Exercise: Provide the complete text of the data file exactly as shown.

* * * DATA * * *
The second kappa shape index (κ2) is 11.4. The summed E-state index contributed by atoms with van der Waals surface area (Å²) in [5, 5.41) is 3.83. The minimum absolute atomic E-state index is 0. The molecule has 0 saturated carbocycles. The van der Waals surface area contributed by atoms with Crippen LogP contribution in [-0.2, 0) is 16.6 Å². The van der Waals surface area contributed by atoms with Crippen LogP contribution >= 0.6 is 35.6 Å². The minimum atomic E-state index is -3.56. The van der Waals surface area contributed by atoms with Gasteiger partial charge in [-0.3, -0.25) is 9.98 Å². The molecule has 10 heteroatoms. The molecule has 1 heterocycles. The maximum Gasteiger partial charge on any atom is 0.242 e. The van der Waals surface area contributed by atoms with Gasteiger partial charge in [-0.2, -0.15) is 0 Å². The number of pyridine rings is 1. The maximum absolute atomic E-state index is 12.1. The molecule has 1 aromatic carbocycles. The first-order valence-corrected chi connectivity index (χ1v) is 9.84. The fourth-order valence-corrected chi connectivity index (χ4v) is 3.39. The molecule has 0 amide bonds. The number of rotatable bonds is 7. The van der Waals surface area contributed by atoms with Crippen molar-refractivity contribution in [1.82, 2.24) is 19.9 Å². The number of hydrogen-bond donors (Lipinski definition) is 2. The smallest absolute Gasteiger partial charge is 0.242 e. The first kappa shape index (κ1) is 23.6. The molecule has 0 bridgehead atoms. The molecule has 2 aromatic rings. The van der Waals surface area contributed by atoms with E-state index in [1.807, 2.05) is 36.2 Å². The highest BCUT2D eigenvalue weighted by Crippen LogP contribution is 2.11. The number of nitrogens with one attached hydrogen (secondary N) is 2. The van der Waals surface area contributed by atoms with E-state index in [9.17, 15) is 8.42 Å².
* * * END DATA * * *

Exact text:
The second kappa shape index (κ2) is 11.4. The summed E-state index contributed by atoms with van der Waals surface area (Å²) in [5, 5.41) is 3.83. The minimum absolute atomic E-state index is 0. The molecule has 0 saturated carbocycles. The van der Waals surface area contributed by atoms with Crippen LogP contribution in [-0.2, 0) is 16.6 Å². The van der Waals surface area contributed by atoms with Crippen LogP contribution >= 0.6 is 35.6 Å². The minimum atomic E-state index is -3.56. The van der Waals surface area contributed by atoms with Gasteiger partial charge in [-0.3, -0.25) is 9.98 Å². The molecule has 10 heteroatoms. The molecule has 1 heterocycles. The maximum Gasteiger partial charge on any atom is 0.242 e. The van der Waals surface area contributed by atoms with Gasteiger partial charge in [-0.2, -0.15) is 0 Å². The number of pyridine rings is 1. The maximum absolute atomic E-state index is 12.1. The molecule has 1 aromatic carbocycles. The first-order valence-corrected chi connectivity index (χ1v) is 9.84. The fourth-order valence-corrected chi connectivity index (χ4v) is 3.39. The molecule has 0 amide bonds. The number of rotatable bonds is 7. The van der Waals surface area contributed by atoms with Crippen molar-refractivity contribution in [1.82, 2.24) is 19.9 Å². The number of hydrogen-bond donors (Lipinski definition) is 2. The smallest absolute Gasteiger partial charge is 0.242 e. The first kappa shape index (κ1) is 23.6. The molecule has 0 bridgehead atoms. The molecule has 2 aromatic rings. The van der Waals surface area contributed by atoms with E-state index in [1.807, 2.05) is 36.2 Å². The highest BCUT2D eigenvalue weighted by Crippen LogP contribution is 2.11. The number of nitrogens with one attached hydrogen (secondary N) is 2. The van der Waals surface area contributed by atoms with E-state index in [9.17, 15) is 8.42 Å².